Signs to Look For When The Lap Band Needs Adjusting

by : Amy Nutt

When a weight loss patient has had Lap Band surgery, the surgery is not the end of it all. In fact, there is a certain degree of maintenance that has to be performed until the patient is scott free and ready to run free with their new self. The reason for this is that it is necessary for the band to be adjusted so that the patient can achieve optimum weight loss while not starving or overfilling themselves. It is more or less up to the patient to determine their "sweet spot" when it comes to Lap Band adjustment.

How the procedure is done

When the Lap Band is put into place, there is an access port that is placed subcutaneously under the skin. When it is time for an adjustment, the band is inflated through the port with such solutions as saline or radiopaque isotonic solution.

Because the port has a membrane, there is a special needle that is used to prevent damage to that membrane. There are also many different variations of the port that can be placed in different positions, depending on what the surgeon prefers.

When the fluid is injected into the port, the Lap Band expands, which puts pressure around the stomach on the outside. What this does is decrease the passage in which food moves through. Over time, the doctor will continue to increase the restriction until the patient feels they have reached a comfort zone. This means they can take in a minimal amount of food and still be comfortable while losing weight effectively.

How long this takes is something that can't be predicted since it can vary from person to person. Each person who has Lap Band surgery receives one of 7 or 8 Lap Bands that are on the market, so how much fluid is needed is going to vary based on that as well.

However, one question that many who are considering Lap Band ask is how they will know if they need an adjustment. This is something that concerns them because they don't want to have the surgery, not know that they need an adjustment, and then cease weight loss at some point. This is something that will not happen, especially if the patient knows what to look for.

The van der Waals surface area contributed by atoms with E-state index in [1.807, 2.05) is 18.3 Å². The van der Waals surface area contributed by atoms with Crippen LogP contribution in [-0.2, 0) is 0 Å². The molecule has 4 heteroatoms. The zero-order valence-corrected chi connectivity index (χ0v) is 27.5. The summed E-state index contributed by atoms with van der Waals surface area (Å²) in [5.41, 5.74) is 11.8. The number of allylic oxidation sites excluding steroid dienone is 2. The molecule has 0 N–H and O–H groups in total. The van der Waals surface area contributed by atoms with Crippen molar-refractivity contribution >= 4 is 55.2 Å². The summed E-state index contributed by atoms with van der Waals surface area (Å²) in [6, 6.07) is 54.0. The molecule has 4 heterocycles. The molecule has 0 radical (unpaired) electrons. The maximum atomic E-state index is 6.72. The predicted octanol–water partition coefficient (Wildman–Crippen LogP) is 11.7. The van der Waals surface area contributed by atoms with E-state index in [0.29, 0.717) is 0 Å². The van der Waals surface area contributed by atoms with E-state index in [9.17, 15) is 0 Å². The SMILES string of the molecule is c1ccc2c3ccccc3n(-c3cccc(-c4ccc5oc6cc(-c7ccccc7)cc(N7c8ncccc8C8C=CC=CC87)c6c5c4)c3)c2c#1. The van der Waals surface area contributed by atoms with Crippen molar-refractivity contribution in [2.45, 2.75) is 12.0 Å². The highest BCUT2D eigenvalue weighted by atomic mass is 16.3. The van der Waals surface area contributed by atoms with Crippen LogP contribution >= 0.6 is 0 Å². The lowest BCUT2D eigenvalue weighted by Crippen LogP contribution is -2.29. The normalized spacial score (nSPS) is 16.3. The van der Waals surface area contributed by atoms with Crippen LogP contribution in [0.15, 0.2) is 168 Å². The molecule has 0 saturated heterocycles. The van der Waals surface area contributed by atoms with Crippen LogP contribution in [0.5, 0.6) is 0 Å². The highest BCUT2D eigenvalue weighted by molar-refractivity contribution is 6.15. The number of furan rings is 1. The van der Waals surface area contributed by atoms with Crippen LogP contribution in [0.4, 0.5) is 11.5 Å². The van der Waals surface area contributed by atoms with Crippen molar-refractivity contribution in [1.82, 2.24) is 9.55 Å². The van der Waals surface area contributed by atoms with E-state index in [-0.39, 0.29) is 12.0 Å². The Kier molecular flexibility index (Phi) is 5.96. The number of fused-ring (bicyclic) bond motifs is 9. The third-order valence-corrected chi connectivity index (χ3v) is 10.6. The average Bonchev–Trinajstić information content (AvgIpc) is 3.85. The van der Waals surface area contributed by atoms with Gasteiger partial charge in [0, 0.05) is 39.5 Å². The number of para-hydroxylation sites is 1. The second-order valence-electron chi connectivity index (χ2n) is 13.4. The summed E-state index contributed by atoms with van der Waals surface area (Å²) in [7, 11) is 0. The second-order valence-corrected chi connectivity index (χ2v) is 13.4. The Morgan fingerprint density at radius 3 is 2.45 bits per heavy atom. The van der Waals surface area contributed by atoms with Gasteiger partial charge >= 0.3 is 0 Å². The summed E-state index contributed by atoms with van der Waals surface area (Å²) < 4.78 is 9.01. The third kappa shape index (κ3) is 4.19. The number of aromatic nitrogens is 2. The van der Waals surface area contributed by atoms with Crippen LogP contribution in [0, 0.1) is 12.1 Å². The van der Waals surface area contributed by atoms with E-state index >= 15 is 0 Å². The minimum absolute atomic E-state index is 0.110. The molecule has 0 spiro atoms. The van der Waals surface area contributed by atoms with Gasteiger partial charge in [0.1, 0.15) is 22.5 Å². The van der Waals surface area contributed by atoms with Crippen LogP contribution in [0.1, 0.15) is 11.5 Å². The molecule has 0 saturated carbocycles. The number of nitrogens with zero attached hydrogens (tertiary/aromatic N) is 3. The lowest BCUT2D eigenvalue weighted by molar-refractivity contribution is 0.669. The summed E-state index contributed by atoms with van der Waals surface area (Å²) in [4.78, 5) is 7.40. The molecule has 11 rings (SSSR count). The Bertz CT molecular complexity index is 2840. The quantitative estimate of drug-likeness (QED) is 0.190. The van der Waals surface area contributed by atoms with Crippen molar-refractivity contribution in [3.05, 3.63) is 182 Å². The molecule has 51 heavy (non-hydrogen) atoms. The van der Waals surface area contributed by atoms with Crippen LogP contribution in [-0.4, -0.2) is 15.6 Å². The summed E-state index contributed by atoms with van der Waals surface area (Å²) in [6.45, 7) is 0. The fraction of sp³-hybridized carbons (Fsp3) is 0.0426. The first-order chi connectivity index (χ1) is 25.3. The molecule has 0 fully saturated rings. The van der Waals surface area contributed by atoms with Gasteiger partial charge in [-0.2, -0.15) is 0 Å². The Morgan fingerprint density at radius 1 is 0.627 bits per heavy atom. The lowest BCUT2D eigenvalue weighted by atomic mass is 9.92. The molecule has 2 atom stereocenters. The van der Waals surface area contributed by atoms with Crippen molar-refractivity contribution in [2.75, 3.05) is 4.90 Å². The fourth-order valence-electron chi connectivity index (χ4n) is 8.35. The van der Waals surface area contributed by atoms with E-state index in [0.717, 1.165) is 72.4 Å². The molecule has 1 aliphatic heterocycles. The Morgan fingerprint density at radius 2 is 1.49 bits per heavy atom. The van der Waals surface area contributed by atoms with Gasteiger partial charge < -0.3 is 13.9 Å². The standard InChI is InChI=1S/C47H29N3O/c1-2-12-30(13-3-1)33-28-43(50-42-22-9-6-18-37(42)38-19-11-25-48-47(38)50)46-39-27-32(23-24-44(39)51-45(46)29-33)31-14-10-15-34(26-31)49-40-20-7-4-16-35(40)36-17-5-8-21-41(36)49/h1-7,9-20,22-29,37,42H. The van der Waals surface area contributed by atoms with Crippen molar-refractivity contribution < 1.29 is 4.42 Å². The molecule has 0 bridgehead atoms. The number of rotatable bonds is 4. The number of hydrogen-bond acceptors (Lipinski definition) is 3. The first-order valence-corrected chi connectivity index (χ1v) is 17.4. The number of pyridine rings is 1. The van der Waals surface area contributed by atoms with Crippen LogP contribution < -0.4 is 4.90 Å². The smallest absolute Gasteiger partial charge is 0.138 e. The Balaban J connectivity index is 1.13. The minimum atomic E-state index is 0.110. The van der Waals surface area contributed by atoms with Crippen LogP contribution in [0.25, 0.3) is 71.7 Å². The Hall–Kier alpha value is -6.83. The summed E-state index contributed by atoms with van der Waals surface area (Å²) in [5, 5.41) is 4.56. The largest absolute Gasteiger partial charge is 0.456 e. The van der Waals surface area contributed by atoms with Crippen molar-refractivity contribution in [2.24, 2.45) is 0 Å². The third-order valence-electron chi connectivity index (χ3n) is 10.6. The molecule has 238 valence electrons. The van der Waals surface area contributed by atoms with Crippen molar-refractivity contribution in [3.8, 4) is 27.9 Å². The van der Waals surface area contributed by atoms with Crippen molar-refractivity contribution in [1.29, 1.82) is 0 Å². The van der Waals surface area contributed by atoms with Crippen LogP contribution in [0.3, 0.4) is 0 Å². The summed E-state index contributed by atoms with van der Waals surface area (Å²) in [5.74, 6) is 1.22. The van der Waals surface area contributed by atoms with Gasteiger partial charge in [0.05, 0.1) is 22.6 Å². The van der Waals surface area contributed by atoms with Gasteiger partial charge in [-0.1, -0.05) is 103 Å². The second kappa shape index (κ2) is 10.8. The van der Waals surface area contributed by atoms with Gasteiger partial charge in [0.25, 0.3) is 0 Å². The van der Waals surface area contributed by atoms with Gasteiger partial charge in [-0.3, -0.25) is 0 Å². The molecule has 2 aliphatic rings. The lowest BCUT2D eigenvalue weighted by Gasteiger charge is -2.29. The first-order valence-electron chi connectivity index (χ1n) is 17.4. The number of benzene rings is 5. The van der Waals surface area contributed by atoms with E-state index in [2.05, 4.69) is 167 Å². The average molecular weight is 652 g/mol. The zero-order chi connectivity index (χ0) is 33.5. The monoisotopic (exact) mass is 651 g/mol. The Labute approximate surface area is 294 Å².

Signs that an adjustment is needed

The surgeon is a great resource in knowing whether or not an adjustment is needed. One sure sign that an adjustment is necessary is when the patient is hungry, constantly looking for food, and is not experiencing the optimal amount of weight loss. This is certainly a tell-tale sign that fluid needs to be added to the Lap Band. It is actually an easy sign to recognize as well.

If the patient is feeling full for several hours after eating very little food and there is around one to two pounds of weight loss a week, that means the Lap Band is working great and no adjustment is needed. However, if the patient is losing too much weight, having problems swallowing, experiencing regurgitation, is coughing at night, and has heartburn or acid reflux, that is a sign that the Lap Band needs fluid removed because it is too tight.

When the band is adjusted the way it should be, the patient should feel full after eating a small amount of food. The patient also shouldn't have an issue tolerating most foods.

Before assuming that an adjustment is needed, the patient should make sure that food is being chewed properly or that they are eating too fast. If these two factors are ruled out, then it is time to check with the surgeon for further assistance.